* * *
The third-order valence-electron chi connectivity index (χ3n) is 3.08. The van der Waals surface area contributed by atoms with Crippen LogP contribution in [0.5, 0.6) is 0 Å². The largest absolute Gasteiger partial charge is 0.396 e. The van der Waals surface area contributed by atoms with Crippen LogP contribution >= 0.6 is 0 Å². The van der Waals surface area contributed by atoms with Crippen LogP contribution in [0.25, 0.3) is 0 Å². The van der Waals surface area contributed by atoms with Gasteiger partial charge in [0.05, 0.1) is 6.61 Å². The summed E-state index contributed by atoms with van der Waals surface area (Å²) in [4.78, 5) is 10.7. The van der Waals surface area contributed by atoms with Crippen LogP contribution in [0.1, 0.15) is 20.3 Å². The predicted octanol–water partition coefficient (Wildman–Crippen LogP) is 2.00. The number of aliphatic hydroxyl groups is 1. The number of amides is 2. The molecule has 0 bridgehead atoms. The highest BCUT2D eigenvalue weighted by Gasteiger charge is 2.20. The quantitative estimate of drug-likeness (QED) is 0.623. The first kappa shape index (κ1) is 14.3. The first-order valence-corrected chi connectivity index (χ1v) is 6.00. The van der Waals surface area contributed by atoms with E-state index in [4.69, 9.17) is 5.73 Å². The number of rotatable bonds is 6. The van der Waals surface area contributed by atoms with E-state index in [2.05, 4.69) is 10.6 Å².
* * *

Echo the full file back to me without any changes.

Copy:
The third-order valence-electron chi connectivity index (χ3n) is 3.08. The van der Waals surface area contributed by atoms with Crippen LogP contribution in [0.5, 0.6) is 0 Å². The largest absolute Gasteiger partial charge is 0.396 e. The van der Waals surface area contributed by atoms with Crippen LogP contribution >= 0.6 is 0 Å². The van der Waals surface area contributed by atoms with Crippen LogP contribution in [0.25, 0.3) is 0 Å². The van der Waals surface area contributed by atoms with Gasteiger partial charge in [0.05, 0.1) is 6.61 Å². The summed E-state index contributed by atoms with van der Waals surface area (Å²) in [4.78, 5) is 10.7. The van der Waals surface area contributed by atoms with Crippen LogP contribution in [0.1, 0.15) is 20.3 Å². The predicted octanol–water partition coefficient (Wildman–Crippen LogP) is 2.00. The number of aliphatic hydroxyl groups is 1. The number of amides is 2. The molecule has 0 bridgehead atoms. The highest BCUT2D eigenvalue weighted by Gasteiger charge is 2.20. The quantitative estimate of drug-likeness (QED) is 0.623. The first kappa shape index (κ1) is 14.3. The first-order valence-corrected chi connectivity index (χ1v) is 6.00. The van der Waals surface area contributed by atoms with E-state index in [4.69, 9.17) is 5.73 Å². The number of rotatable bonds is 6. The van der Waals surface area contributed by atoms with E-state index in [2.05, 4.69) is 10.6 Å².